On May 26, Rue de la Gauchetière, the main street of Montreal’s Chinatown, welcomed “Dialogue with the Sino-Montreal Community,” a photo exhibition showcasing the diverse faces and experiences of its residents. Presented in partnership with the Centre des mémoires montréalaises and the Chinese Family Service of Greater Montreal, the project was initiated in a context of continuing gentrification and displacement of the Chinatown populace. Through photo modules accompanied by personal voices, the featured individuals present the often obscured cultural heritage of a storied, resilient community.
Montreal Chinatown’s 200 years of history has been repeatedly ignored by plans of large-scale real estate developments. With extensive infrastructure projects starting to invade in the 1970s, the district lacks architectural protection and has lost crucial sites of community and culture. Most recently, in January 2021, the city of Montreal approved developers’ request to acquire multiple of the most historical buildings in the neighbourhood. Parker Mah, artistic director and curator of the exhibition, sees the sanctioning of such encroachments as a neglect of Chinatown’s historical and cultural significance.
“The fact that [large-scale developments] have continued to get licensed despite all our best efforts to engage the city through the consultation process bears witness to the apathy of municipal and provincial government [toward] the tangible and intangible cultural heritage of Chinatown in Montreal,” Mah said in an interview with The McGill Tribune.
Alongside underscoring Chinatown’s architectural history, the project reveals the intangible cultural heritage rooted in the daily lives and memories of its residents. While community leaders—often Chinatown’s spokespeople in the media—perform crucial work to protect the neighbourhood, the exhibition team sought to make visible residents whose persistent service to the neighbourhood is obscured both in the community and public eye.
“We wanted to find people who come to work everyday, and run a restaurant or work as a cashier,” Mah said. “They are contributing just as much, in my mind, as [Chinatown’s] VIPs. Their sweat and blood is keeping Chinatown running through this difficult pandemic period.”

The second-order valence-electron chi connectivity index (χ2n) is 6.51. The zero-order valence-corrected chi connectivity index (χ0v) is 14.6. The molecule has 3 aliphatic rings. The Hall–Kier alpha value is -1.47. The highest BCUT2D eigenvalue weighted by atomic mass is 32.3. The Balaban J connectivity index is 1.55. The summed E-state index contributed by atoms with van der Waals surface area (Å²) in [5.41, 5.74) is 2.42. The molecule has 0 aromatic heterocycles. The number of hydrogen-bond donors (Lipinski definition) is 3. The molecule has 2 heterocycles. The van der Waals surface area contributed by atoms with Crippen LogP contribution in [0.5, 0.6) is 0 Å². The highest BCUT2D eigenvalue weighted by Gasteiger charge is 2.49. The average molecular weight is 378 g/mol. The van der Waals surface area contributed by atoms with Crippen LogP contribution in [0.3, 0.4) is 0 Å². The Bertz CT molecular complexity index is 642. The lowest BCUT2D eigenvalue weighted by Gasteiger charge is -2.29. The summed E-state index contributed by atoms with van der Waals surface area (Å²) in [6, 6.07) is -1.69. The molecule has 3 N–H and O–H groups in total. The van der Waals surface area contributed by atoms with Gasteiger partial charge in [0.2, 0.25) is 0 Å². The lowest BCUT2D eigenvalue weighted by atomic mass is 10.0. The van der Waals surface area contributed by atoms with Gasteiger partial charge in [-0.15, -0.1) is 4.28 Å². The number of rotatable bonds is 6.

Community members featured in the exhibit, such as the owners of Chow Patisserie, one of the last places in Montreal that offered pastries hand-crafted with traditional Guangzhou techniques, or Timothy Chan, a long-time member and de facto historian of the community, bespeak the traditions and inherited expressions of culture facing erasure.
Due to language barriers, residents often face difficulty inputting their opinions in the decision-making process of Chinatown’s development. In order to meet community needs, Jerry Lan, McGill BCL ‘23 and volunteer translator with the Chinatown working group, believes there should be a greater integration of resident voices in conversations about Chinatown’s future.
“The city wants people who speak French [but] it’s hard for some of the folks who are actually in Chinatown, active in the community. ” Lan said in an interview with the Tribune. “[The language barrier] can create a dissonance in the conversation with what the community actually wants.”
The exhibition’s large photo modules, prominent along Chinatown’s busiest street, are a rare public commemoration of Chinese identity for the neighbourhood. While wedged between the heavily saturated cultural sites of Old Montreal and Quartier des Spectacles, Chinatown itself receives few forms of cultural investment. Mah described how the exhibition creates a sense of pride among community members who may, in differing ways, identify and celebrate themselves with the displayed stories.
“It’s pride for them,” Mah said. “Not just for the people in the exhibition but for the people who live in the area to see that something’s being done, that your face and people are being put forward and recognized.”
The exhibition’s guided tours, offered on several dates between June 16 and 27, aim to share and spur discussions with the public on Chinatown’s histories. Led by youth volunteers, the tours allow younger generations to continue preserving Chinatown’s culture and heritage.
“[The tour animators] are not experts in Chinatown’s history, but are there to engage in dialogue with visitors about their experiences as young people growing up in Chinatown,” Mah said. “It’s really about opening up conversation.”
The exhibition will be on display until October 15, 2021.